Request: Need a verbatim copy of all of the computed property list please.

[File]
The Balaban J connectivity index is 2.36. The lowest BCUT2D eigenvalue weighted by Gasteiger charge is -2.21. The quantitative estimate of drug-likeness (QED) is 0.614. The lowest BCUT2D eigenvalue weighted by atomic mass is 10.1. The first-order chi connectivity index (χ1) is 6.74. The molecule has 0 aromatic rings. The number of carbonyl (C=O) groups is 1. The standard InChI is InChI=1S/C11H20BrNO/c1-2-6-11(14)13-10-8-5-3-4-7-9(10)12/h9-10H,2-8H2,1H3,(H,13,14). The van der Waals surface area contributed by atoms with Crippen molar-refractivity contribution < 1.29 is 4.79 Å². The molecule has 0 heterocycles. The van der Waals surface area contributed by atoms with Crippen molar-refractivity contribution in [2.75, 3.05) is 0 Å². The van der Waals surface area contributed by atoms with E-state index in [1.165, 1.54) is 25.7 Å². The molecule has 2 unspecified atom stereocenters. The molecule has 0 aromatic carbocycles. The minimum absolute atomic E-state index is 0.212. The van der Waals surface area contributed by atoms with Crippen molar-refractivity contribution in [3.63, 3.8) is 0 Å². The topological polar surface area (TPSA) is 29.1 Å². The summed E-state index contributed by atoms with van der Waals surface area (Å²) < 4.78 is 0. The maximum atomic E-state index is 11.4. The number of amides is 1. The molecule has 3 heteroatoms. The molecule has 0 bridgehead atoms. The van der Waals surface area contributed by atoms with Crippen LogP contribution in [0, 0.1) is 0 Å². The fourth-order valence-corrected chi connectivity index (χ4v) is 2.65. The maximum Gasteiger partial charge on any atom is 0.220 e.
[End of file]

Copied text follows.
The Balaban J connectivity index is 2.36. The lowest BCUT2D eigenvalue weighted by Gasteiger charge is -2.21. The quantitative estimate of drug-likeness (QED) is 0.614. The lowest BCUT2D eigenvalue weighted by atomic mass is 10.1. The first-order chi connectivity index (χ1) is 6.74. The molecule has 0 aromatic rings. The number of carbonyl (C=O) groups is 1. The standard InChI is InChI=1S/C11H20BrNO/c1-2-6-11(14)13-10-8-5-3-4-7-9(10)12/h9-10H,2-8H2,1H3,(H,13,14). The van der Waals surface area contributed by atoms with Crippen molar-refractivity contribution < 1.29 is 4.79 Å². The molecule has 0 heterocycles. The van der Waals surface area contributed by atoms with Crippen molar-refractivity contribution in [2.75, 3.05) is 0 Å². The van der Waals surface area contributed by atoms with E-state index in [1.165, 1.54) is 25.7 Å². The molecule has 2 unspecified atom stereocenters. The molecule has 0 aromatic carbocycles. The minimum absolute atomic E-state index is 0.212. The van der Waals surface area contributed by atoms with Crippen molar-refractivity contribution in [3.63, 3.8) is 0 Å². The topological polar surface area (TPSA) is 29.1 Å². The summed E-state index contributed by atoms with van der Waals surface area (Å²) < 4.78 is 0. The maximum atomic E-state index is 11.4. The number of amides is 1. The molecule has 3 heteroatoms. The molecule has 0 bridgehead atoms. The van der Waals surface area contributed by atoms with Crippen LogP contribution in [0, 0.1) is 0 Å². The fourth-order valence-corrected chi connectivity index (χ4v) is 2.65. The maximum Gasteiger partial charge on any atom is 0.220 e.